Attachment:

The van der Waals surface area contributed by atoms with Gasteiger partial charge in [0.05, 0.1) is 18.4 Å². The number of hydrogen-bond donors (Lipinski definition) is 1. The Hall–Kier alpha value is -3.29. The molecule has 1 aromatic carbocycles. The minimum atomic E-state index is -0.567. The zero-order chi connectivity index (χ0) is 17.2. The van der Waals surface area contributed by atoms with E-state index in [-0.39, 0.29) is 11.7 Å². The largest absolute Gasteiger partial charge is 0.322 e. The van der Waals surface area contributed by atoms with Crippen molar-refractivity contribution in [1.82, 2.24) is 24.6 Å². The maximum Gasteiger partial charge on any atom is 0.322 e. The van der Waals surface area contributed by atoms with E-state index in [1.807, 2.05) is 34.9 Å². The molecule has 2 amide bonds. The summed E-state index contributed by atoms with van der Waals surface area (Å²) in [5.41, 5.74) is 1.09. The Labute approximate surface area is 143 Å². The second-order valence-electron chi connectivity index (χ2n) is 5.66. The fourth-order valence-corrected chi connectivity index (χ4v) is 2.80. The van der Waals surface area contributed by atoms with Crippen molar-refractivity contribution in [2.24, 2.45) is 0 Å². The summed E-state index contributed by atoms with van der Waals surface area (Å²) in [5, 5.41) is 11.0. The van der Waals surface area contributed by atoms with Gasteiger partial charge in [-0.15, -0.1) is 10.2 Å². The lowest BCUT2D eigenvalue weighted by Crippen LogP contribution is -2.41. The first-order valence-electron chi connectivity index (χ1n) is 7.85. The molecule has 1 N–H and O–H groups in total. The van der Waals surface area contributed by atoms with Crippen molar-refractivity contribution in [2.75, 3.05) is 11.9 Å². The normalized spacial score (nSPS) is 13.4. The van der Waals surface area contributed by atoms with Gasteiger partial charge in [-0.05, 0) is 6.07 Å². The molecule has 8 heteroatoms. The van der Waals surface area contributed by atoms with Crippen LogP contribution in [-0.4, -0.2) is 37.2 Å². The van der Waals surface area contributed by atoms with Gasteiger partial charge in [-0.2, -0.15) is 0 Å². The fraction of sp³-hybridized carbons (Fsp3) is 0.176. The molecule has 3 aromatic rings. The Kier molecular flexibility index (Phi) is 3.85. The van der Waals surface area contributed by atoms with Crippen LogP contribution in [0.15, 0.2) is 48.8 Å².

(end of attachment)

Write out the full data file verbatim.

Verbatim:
The van der Waals surface area contributed by atoms with Gasteiger partial charge in [0.05, 0.1) is 18.4 Å². The number of hydrogen-bond donors (Lipinski definition) is 1. The Hall–Kier alpha value is -3.29. The molecule has 1 aromatic carbocycles. The minimum atomic E-state index is -0.567. The zero-order chi connectivity index (χ0) is 17.2. The van der Waals surface area contributed by atoms with E-state index in [-0.39, 0.29) is 11.7 Å². The largest absolute Gasteiger partial charge is 0.322 e. The van der Waals surface area contributed by atoms with Crippen molar-refractivity contribution in [1.82, 2.24) is 24.6 Å². The maximum Gasteiger partial charge on any atom is 0.322 e. The van der Waals surface area contributed by atoms with E-state index in [1.807, 2.05) is 34.9 Å². The molecule has 2 amide bonds. The summed E-state index contributed by atoms with van der Waals surface area (Å²) in [5.41, 5.74) is 1.09. The Labute approximate surface area is 143 Å². The second-order valence-electron chi connectivity index (χ2n) is 5.66. The fourth-order valence-corrected chi connectivity index (χ4v) is 2.80. The van der Waals surface area contributed by atoms with Crippen molar-refractivity contribution in [2.24, 2.45) is 0 Å². The summed E-state index contributed by atoms with van der Waals surface area (Å²) in [5, 5.41) is 11.0. The van der Waals surface area contributed by atoms with Gasteiger partial charge in [-0.15, -0.1) is 10.2 Å². The lowest BCUT2D eigenvalue weighted by Crippen LogP contribution is -2.41. The first-order valence-electron chi connectivity index (χ1n) is 7.85. The molecule has 1 N–H and O–H groups in total. The van der Waals surface area contributed by atoms with Crippen molar-refractivity contribution in [2.75, 3.05) is 11.9 Å². The normalized spacial score (nSPS) is 13.4. The van der Waals surface area contributed by atoms with Gasteiger partial charge in [-0.05, 0) is 6.07 Å². The molecule has 8 heteroatoms. The van der Waals surface area contributed by atoms with Crippen LogP contribution in [-0.4, -0.2) is 37.2 Å². The van der Waals surface area contributed by atoms with Gasteiger partial charge in [-0.2, -0.15) is 0 Å². The fraction of sp³-hybridized carbons (Fsp3) is 0.176. The molecule has 3 aromatic rings. The Kier molecular flexibility index (Phi) is 3.85. The van der Waals surface area contributed by atoms with Crippen LogP contribution in [0.15, 0.2) is 48.8 Å².